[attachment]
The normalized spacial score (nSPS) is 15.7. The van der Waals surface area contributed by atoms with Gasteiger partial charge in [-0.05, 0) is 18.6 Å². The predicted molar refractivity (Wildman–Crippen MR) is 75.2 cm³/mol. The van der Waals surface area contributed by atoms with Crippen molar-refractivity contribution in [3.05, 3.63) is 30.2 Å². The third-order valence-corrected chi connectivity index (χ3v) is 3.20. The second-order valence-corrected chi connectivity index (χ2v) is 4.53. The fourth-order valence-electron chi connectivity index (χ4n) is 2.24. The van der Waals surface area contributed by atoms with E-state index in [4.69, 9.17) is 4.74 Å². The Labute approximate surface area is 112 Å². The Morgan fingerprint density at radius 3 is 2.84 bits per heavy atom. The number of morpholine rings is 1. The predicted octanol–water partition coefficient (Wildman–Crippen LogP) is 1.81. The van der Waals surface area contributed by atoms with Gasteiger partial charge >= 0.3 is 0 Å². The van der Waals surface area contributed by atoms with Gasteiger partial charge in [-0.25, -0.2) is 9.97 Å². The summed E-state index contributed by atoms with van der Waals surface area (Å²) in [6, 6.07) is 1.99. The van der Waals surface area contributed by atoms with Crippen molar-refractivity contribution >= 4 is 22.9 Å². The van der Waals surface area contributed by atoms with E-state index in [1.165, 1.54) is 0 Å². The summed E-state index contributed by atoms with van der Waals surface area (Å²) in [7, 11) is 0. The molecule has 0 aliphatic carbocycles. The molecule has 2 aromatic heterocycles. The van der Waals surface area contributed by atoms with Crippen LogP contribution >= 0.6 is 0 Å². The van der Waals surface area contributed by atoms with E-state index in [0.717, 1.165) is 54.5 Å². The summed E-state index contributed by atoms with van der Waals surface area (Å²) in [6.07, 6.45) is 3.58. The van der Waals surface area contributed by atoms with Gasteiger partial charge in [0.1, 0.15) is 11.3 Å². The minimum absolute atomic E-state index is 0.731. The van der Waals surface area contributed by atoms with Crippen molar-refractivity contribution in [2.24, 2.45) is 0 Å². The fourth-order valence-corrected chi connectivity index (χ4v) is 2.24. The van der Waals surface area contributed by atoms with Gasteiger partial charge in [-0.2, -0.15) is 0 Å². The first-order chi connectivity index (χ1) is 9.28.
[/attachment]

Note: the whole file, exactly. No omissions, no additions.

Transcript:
The normalized spacial score (nSPS) is 15.7. The van der Waals surface area contributed by atoms with Gasteiger partial charge in [-0.05, 0) is 18.6 Å². The predicted molar refractivity (Wildman–Crippen MR) is 75.2 cm³/mol. The van der Waals surface area contributed by atoms with Crippen molar-refractivity contribution in [3.05, 3.63) is 30.2 Å². The third-order valence-corrected chi connectivity index (χ3v) is 3.20. The second-order valence-corrected chi connectivity index (χ2v) is 4.53. The fourth-order valence-electron chi connectivity index (χ4n) is 2.24. The van der Waals surface area contributed by atoms with E-state index in [4.69, 9.17) is 4.74 Å². The Labute approximate surface area is 112 Å². The Morgan fingerprint density at radius 3 is 2.84 bits per heavy atom. The number of morpholine rings is 1. The predicted octanol–water partition coefficient (Wildman–Crippen LogP) is 1.81. The van der Waals surface area contributed by atoms with Gasteiger partial charge >= 0.3 is 0 Å². The van der Waals surface area contributed by atoms with Gasteiger partial charge in [-0.25, -0.2) is 9.97 Å². The summed E-state index contributed by atoms with van der Waals surface area (Å²) in [6, 6.07) is 1.99. The van der Waals surface area contributed by atoms with Crippen molar-refractivity contribution >= 4 is 22.9 Å². The van der Waals surface area contributed by atoms with E-state index in [1.165, 1.54) is 0 Å². The summed E-state index contributed by atoms with van der Waals surface area (Å²) in [7, 11) is 0. The molecule has 0 aliphatic carbocycles. The molecule has 2 aromatic heterocycles. The van der Waals surface area contributed by atoms with Crippen LogP contribution >= 0.6 is 0 Å². The van der Waals surface area contributed by atoms with E-state index in [0.717, 1.165) is 54.5 Å². The summed E-state index contributed by atoms with van der Waals surface area (Å²) in [6.07, 6.45) is 3.58. The van der Waals surface area contributed by atoms with Gasteiger partial charge in [0.1, 0.15) is 11.3 Å². The minimum absolute atomic E-state index is 0.731. The van der Waals surface area contributed by atoms with Crippen molar-refractivity contribution in [2.24, 2.45) is 0 Å². The fourth-order valence-corrected chi connectivity index (χ4v) is 2.24. The van der Waals surface area contributed by atoms with Gasteiger partial charge in [-0.2, -0.15) is 0 Å². The first-order chi connectivity index (χ1) is 9.28.